The climate, conspicuously absent from the French presidential campaign –

With the exception of France’s energy policy, the ecological crisis has so far been ignored in the presidential campaign. Ten days before the first round, the green Yannick Jadot lags behind in the polls.

There are still a few marches for the climate, as memories of the strikes initiated by Greta Thunberg. Called “Look up”, referring to the movie “Do not look up”, a metaphor for the climate crisis that hit Netflix, they gathered tens of thousands of people on March 12, according to figures from the organizers.

And if we are still marching for the climate in France, it is above all to ask that the climate crisis be better taken into account by the candidates for the Elysée. Already absent before Russia’s invasion of Ukraine, the ecological crisis is still largely ignored. However, it is one of the biggest concerns of the population.

Paris agreements not complied with

None of the candidates’ programs for the presidential election fully meet the objectives of the Paris Agreements, even noted on Tuesday analysis conducted by Franceinfo and the association Les Shifters. However, the future president will have to make important decisions in the face of global warming. His mandate expires in 2027, three years before 2030, the year in which France must reduce its greenhouse gas emissions by 40% to meet its obligations.

>> Read: Emmanuel Macron’s program as a campaign detonator

With 10 days before the first round set for April 10, the action of the current government is considered insufficient by many activists who are still hoping for justification from the state.

The Greens are lagging behind

In the opposition, the environment remains marginalized. Far right, Marine Le Pen and Eric Zemmour do not hesitate to criticize the cost of certain projects. The candidate for the National Rally even promised to stop wind projects at sea and on land. To the left, the cursor is somewhere else. Only Jean-Luc Mélenchon, candidate for rebellious France, declared that “climate is issue number one”.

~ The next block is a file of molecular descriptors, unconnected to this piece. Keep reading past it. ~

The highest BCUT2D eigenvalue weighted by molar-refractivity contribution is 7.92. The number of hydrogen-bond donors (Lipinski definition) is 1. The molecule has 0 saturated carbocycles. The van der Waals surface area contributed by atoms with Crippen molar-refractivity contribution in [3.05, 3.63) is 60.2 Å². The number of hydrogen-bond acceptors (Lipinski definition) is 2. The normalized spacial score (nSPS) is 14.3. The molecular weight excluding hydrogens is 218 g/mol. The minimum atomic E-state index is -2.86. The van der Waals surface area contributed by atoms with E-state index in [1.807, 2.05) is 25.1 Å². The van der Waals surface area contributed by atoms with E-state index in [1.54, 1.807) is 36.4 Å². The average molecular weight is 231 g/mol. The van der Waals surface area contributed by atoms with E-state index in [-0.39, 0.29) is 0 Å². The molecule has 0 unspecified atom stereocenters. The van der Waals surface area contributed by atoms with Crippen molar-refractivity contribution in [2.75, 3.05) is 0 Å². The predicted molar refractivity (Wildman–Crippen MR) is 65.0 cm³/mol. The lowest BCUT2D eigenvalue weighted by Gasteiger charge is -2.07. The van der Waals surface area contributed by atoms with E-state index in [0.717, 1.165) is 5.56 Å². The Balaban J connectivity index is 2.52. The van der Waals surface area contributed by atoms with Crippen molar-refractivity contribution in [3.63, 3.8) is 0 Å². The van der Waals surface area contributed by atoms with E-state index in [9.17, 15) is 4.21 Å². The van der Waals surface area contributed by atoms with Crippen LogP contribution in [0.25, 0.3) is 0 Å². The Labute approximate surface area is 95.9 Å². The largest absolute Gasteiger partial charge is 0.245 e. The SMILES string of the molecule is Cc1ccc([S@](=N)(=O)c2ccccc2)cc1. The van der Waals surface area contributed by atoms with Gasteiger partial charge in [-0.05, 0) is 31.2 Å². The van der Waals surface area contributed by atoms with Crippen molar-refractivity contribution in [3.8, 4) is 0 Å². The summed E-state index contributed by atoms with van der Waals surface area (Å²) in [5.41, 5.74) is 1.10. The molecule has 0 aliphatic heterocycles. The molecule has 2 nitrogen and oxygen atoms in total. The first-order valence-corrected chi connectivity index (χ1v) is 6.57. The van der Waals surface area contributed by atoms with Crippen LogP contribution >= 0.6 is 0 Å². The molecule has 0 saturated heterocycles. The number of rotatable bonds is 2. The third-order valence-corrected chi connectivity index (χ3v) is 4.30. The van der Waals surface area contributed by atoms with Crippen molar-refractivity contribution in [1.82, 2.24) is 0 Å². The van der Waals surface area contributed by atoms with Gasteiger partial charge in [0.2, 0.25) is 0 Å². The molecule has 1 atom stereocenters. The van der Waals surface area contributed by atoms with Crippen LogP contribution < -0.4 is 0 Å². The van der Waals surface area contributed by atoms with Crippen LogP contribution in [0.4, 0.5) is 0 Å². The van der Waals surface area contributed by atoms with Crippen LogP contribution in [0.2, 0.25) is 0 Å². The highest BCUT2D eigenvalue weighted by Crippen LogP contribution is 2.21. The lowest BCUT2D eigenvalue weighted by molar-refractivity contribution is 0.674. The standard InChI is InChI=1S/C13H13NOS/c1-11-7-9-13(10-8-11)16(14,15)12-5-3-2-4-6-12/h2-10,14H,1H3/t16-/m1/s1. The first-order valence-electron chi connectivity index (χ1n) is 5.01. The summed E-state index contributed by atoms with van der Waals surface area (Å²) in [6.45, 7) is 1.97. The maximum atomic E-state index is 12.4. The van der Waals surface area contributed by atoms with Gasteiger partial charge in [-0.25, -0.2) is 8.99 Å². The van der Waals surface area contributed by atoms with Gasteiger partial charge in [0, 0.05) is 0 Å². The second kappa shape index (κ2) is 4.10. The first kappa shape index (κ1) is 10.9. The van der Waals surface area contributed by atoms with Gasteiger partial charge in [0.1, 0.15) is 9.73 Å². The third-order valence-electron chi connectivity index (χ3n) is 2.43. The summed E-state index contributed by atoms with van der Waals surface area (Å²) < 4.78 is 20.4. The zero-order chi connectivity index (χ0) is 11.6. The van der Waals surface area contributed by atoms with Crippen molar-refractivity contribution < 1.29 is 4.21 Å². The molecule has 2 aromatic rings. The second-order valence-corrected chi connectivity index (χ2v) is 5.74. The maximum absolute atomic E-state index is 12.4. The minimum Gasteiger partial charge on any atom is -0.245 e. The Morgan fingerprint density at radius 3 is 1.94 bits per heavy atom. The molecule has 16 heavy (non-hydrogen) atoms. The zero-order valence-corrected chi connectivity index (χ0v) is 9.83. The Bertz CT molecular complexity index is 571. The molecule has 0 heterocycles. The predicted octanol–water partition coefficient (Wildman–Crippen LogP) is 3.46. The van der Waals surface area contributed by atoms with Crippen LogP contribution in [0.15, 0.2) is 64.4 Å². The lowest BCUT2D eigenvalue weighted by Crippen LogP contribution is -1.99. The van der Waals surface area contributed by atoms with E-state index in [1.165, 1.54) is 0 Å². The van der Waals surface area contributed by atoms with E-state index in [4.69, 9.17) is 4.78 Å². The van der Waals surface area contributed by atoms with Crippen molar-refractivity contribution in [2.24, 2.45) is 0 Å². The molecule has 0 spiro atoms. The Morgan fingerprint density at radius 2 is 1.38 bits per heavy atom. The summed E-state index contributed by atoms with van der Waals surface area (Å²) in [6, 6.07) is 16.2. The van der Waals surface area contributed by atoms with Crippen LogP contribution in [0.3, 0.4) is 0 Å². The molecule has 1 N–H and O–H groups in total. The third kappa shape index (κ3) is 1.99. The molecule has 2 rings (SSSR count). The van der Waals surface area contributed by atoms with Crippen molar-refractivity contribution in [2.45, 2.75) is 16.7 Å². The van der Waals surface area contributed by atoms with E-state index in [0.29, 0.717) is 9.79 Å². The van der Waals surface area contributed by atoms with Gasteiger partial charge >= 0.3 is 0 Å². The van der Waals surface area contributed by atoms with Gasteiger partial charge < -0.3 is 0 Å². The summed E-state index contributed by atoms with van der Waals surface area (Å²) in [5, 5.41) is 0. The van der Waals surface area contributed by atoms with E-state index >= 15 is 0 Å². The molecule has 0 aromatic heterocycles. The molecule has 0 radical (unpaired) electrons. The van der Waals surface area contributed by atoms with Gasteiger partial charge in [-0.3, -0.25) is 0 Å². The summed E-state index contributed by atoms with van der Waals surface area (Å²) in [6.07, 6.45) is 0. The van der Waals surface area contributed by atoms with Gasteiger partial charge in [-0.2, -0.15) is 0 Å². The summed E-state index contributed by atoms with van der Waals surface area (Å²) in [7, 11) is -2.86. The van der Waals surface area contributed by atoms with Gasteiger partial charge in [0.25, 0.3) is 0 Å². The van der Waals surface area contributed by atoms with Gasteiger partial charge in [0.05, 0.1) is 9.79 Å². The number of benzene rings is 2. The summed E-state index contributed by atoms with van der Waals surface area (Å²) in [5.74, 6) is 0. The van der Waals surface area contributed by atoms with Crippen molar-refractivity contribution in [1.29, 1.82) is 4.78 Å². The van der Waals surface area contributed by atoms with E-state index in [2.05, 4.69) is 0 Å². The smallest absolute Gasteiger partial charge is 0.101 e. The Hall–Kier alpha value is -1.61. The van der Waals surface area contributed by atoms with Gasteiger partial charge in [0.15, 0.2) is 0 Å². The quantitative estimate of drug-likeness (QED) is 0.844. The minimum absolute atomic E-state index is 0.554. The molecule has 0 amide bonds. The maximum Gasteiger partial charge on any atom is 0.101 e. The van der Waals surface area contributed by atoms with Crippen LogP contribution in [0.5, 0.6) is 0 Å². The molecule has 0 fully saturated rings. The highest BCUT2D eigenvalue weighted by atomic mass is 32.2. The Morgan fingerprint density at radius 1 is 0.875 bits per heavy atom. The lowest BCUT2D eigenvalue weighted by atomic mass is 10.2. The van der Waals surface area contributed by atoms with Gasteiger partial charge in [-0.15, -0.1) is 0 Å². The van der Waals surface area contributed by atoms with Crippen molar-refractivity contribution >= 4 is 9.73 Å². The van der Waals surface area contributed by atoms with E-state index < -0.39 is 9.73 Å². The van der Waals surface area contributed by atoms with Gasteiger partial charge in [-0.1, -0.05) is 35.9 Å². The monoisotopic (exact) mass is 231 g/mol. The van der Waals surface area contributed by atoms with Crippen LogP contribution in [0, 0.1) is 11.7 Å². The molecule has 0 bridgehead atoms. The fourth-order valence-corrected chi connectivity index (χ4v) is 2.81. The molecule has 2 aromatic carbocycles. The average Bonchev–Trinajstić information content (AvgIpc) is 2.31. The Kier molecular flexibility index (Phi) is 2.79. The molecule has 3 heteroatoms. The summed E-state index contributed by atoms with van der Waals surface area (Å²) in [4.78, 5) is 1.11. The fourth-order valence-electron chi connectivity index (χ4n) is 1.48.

With its ecological program, it even manages to attract the left wing of Europe Ecologie-Les Verts to its ranks, which does not recognize itself in its candidate Yannick Jadot, more measured and credited with 5 to 6% of the voting intentions. presidential election. From there to talk about a casting defect?

The green power exists in France, but many French people wonder what a green president would do at the Elysée

Pascal Perrineau, political scientist

Yannick Jadot can fight, put on a tie and arrive by bike to his meetings, he fails to impose himself on the political scene … like all the other environmental candidates before him.

“The presidential election is very tough for the Greens because it is the election of a person at the head of a system that will embody the country, that will concentrate powers, and all that is very little in green culture,” explains political scientist Pascal Perrineau.

Hunting and nuclear power

If the environmentalist does not succeed in penetrating himself among the favorites, he also fails to impose themes. A sign of this difficulty in imposing his agenda, one of Yannick Jadot’s proposals that aroused the most talk of hunting.

Following a fatal accident, he called for this practice to be better regulated so that “everyone can enjoy nature on weekends and during school holidays with the family”. What causes an outcry among the hunters, an extremely powerful lobby in France, and which the other candidates – with the exception of Jean-Luc Mélenchon – prefer to keep in their camp.

>> Also read: The death of a hiker in France puts the hunt at the center of the presidential election

Although the very sensitive issue of nuclear power, revived by Emmanuel Macron during his presidency, the Greens are unable to be heard. Result: At a time when the issue of France’s energy independence comes up again, everyone, with the exception of the majority on the left, agrees to invest in new power plants.

The atom today guarantees 70% of the electricity in the country and has the advantage that it does not emit CO2. That is why the head of state is investing in nuclear power for the French energy transition, a transition that currently does not bode well for another world.

Anne Fournier and Juliette Galeazzi

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